The issue of abortion rights is returned to the states. Washington and Oregon have embedded those rights in state law.

It is likely that same-sex marriage, provision of contraception services, and approval of gay sexual activity would be similarly protected in blue states.

But if gay marriage were to be outlawed at the federal level, people like Witt and her wife would be put in a terrible position. Federal benefits such as Social Security, Witt’s military pension, and federal insurance would no longer be transferable to her spouse. IRS provisions allowing same-sex couples to file jointly would evaporate.

As with Roe, the nation would return to a time when large segments of the population were treated differently because of who they are.

There should be no confusion on this point. The forces behind the decision to rescind Roe are set on eliminating those other rights, too. The agenda is not a secret. And with the Trump-packed court in place for years, maybe decades to come, there is no reason for optimism.

It was reported Friday that former President Trump told advisers the decision to rescind Roe could hurt Republicans in the upcoming midterm elections. That might be true, I suppose, if those outraged by the court decision mount a massive election effort. But in the end, it will not matter what happens at the polls. It will take just one state, one neofascist governor – see Ron DeSantis of Florida – to mount a challenge that reaches the Supreme Court. And that is all that will be required to set us back.

So, there was despair in the Witt/Johnson household on our arrival Friday.

In conversation, we looked desperately for some cause for optimism. We could find none.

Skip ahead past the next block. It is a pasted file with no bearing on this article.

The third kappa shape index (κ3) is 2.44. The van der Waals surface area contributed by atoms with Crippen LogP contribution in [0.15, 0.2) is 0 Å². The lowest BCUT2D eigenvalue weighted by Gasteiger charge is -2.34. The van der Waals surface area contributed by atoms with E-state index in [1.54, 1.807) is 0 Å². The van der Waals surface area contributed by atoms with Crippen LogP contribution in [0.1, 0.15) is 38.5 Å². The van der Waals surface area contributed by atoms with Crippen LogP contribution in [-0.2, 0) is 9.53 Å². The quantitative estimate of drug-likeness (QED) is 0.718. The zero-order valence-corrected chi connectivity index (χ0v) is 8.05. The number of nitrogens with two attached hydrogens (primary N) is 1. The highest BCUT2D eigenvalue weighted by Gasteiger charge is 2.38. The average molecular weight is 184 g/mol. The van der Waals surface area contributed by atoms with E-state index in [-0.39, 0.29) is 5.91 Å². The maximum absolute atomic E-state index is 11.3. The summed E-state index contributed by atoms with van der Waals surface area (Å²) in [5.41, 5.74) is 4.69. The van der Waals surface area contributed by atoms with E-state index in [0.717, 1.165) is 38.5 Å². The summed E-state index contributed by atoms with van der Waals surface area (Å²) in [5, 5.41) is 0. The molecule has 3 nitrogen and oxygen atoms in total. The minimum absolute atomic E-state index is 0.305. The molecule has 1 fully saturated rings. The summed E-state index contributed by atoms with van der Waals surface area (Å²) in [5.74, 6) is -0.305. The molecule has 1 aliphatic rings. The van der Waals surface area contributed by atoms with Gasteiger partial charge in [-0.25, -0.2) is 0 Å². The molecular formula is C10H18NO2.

Most Americans have been born into a world where certain fundamental rights were guaranteed. Those rights are in jeopardy and those too young to remember may soon experience a new America. A new American dark age.

About Steven A Smith

Steven A. Smith is clinical associate professor emeritus in the School of Journalism and Mass Media at the University of Idaho having retired from full time teaching at the end of May 2020.

Smith is former editor of The Spokesman-Review in Spokane, Washington. As editor, Smith supervised all news and editorial operations on all platforms with a staff ranging from more than 140 in 2002 to 104 at the time of his resignation in October 2008. Prior to joining The Spokesman-Review, Smith was editor for two years at The Statesman Journal, a Gannett newspaper in Salem, Oregon, and was for five years editor and vice president of The Gazette, a Freedom Communications newspaper in Colorado Springs, Colorado.

He is a graduate of the Northwestern University Newspaper Management Center Advanced Executive Program and a mid-career development program at Duke University. He holds an MA in communication from The Ohio State University where he was a Kiplinger Fellow, and a BS in journalism from the University of Oregon.

Smith serves on the SpokaneFāVS Board.